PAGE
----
As in Europe, the Middle East was divided by a series of agreements reached at peace conferences. Unlike Europe, these divisions were largely the result of agreements already concluded during the war. This secret agreement, reached less than two years after the start of the war, was negotiated by British and French diplomats Sir Mark Sykes and François Georges-Picot. The two countries decided to divide the Arab territories of the Ottoman Empire. France would take what Syria and Lebanon are now, and Britain would take what is now Iraq and Jordan with the Gulf countries it has already controlled. Palestine should be under international control. There was also a general consensus that Germany should be reduced geographically and several countries, not just France, wanted to support this programme, including Poland, Lithuania and Denmark. France claimed not only Alsace-Lorraine, but also the Rhineland, which wanted to either annex it, make it independent (a second Belgium), or at least occupy and demilitarize it – and even the coal-rich Saarland, which, by any reasonable definition, was quite German. No matter how it was sliced and diced, Germany would still overshadow France. Despite this, the French wanted to create as many obstacles as possible to ensure that Germany could never invade France again. On January 8, 1918, President Woodrow Wilson edited the post-war goals, the Fourteen Points. He outlined a policy of free trade, open agreements and democracy. While the term was not used, self-determination was adopted.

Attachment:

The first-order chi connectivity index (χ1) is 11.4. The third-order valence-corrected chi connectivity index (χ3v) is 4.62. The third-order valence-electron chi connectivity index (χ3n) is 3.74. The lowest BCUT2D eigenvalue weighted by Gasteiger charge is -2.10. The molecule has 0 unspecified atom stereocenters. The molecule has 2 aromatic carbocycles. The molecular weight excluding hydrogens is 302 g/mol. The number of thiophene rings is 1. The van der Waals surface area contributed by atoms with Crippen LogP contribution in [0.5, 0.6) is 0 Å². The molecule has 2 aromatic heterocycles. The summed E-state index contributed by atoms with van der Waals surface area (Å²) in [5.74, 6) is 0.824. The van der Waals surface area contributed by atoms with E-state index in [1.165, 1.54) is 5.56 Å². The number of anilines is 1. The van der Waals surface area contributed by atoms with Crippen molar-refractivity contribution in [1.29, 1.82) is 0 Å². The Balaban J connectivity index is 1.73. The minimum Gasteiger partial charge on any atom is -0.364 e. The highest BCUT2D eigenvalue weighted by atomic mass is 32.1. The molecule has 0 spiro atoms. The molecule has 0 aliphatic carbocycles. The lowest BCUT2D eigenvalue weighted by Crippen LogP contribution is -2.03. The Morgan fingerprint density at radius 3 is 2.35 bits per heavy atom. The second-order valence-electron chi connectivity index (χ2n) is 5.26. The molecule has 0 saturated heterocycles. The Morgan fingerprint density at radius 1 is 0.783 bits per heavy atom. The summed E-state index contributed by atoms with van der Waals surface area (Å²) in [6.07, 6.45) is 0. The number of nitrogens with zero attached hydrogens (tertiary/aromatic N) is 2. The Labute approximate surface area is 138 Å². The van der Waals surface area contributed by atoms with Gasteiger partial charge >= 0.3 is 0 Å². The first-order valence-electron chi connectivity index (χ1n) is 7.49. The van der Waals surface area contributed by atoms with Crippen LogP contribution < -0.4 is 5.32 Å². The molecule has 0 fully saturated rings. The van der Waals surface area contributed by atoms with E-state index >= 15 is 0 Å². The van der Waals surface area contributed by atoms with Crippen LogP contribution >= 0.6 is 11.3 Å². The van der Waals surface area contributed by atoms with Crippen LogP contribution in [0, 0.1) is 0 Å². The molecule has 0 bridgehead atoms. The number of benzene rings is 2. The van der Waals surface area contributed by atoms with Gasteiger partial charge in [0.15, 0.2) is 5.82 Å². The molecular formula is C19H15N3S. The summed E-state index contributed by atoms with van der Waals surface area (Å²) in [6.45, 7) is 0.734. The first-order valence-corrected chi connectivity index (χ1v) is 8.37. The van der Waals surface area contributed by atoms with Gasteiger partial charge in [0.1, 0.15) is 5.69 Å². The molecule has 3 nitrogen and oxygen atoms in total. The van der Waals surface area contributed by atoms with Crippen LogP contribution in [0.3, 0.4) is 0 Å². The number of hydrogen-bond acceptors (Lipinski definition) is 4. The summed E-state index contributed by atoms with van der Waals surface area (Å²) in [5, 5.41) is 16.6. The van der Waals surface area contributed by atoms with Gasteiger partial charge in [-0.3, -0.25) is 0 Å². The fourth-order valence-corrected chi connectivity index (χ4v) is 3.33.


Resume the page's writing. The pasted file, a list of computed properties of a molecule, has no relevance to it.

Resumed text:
He called for an end to the negotiations of war, international disarmament, the withdrawal of the central powers from the occupied territories, the creation of a Polish state, the revival of European borders along ethnic lines and the establishment of a society of nations to guarantee the political independence and territorial integrity of all States.  [n. 3] He called for a just and democratic peace, uncompromisingd by territorial annexation. The fourteen points were based on the study of the survey, a team of about 150 advisers, led by foreign policy adviser Edward M. House, on the topics that will likely appear in the expected peace conference.  The ceasefire was in fact a German capitulation, as its conditions put an end to any possibility of Germany continuing the war. Similar agreements have already been signed by Bulgaria, Turkey and Austria. However, the peace treaties that officially ended the First World War were not signed until 1919. The Americans were creditors, and although they did not seek reparations for themselves, they wanted to repay the war loans. The British were also technical creditors, but their loans to Russia, Italy and other countries, including France, were unlikely to be repaid and, in return, the British owed the United States $4.7 billion.